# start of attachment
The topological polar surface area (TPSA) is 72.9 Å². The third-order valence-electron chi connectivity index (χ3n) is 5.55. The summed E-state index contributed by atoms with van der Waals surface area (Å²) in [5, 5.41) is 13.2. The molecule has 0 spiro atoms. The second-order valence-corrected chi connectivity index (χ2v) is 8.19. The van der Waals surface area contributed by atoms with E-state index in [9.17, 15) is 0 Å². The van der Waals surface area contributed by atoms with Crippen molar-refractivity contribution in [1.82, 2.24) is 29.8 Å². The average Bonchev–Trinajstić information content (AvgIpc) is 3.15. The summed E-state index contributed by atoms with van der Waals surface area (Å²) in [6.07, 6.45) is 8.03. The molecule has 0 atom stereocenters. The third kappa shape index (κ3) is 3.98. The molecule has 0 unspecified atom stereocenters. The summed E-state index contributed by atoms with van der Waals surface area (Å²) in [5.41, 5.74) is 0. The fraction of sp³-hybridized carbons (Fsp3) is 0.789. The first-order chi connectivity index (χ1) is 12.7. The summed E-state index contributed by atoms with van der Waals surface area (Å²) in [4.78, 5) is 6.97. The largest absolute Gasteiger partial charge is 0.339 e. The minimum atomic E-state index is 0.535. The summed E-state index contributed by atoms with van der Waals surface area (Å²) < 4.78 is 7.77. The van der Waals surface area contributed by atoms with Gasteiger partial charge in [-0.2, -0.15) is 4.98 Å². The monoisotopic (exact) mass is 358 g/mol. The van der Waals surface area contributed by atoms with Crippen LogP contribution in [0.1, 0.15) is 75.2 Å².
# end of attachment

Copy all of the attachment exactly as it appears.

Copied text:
The topological polar surface area (TPSA) is 72.9 Å². The third-order valence-electron chi connectivity index (χ3n) is 5.55. The summed E-state index contributed by atoms with van der Waals surface area (Å²) in [5, 5.41) is 13.2. The molecule has 0 spiro atoms. The second-order valence-corrected chi connectivity index (χ2v) is 8.19. The van der Waals surface area contributed by atoms with E-state index in [9.17, 15) is 0 Å². The van der Waals surface area contributed by atoms with Crippen molar-refractivity contribution in [1.82, 2.24) is 29.8 Å². The average Bonchev–Trinajstić information content (AvgIpc) is 3.15. The summed E-state index contributed by atoms with van der Waals surface area (Å²) in [6.07, 6.45) is 8.03. The molecule has 0 atom stereocenters. The third kappa shape index (κ3) is 3.98. The molecule has 0 unspecified atom stereocenters. The summed E-state index contributed by atoms with van der Waals surface area (Å²) in [5.41, 5.74) is 0. The fraction of sp³-hybridized carbons (Fsp3) is 0.789. The first-order chi connectivity index (χ1) is 12.7. The summed E-state index contributed by atoms with van der Waals surface area (Å²) in [4.78, 5) is 6.97. The largest absolute Gasteiger partial charge is 0.339 e. The minimum atomic E-state index is 0.535. The summed E-state index contributed by atoms with van der Waals surface area (Å²) < 4.78 is 7.77. The van der Waals surface area contributed by atoms with Gasteiger partial charge in [-0.2, -0.15) is 4.98 Å². The monoisotopic (exact) mass is 358 g/mol. The van der Waals surface area contributed by atoms with Crippen LogP contribution in [0.1, 0.15) is 75.2 Å².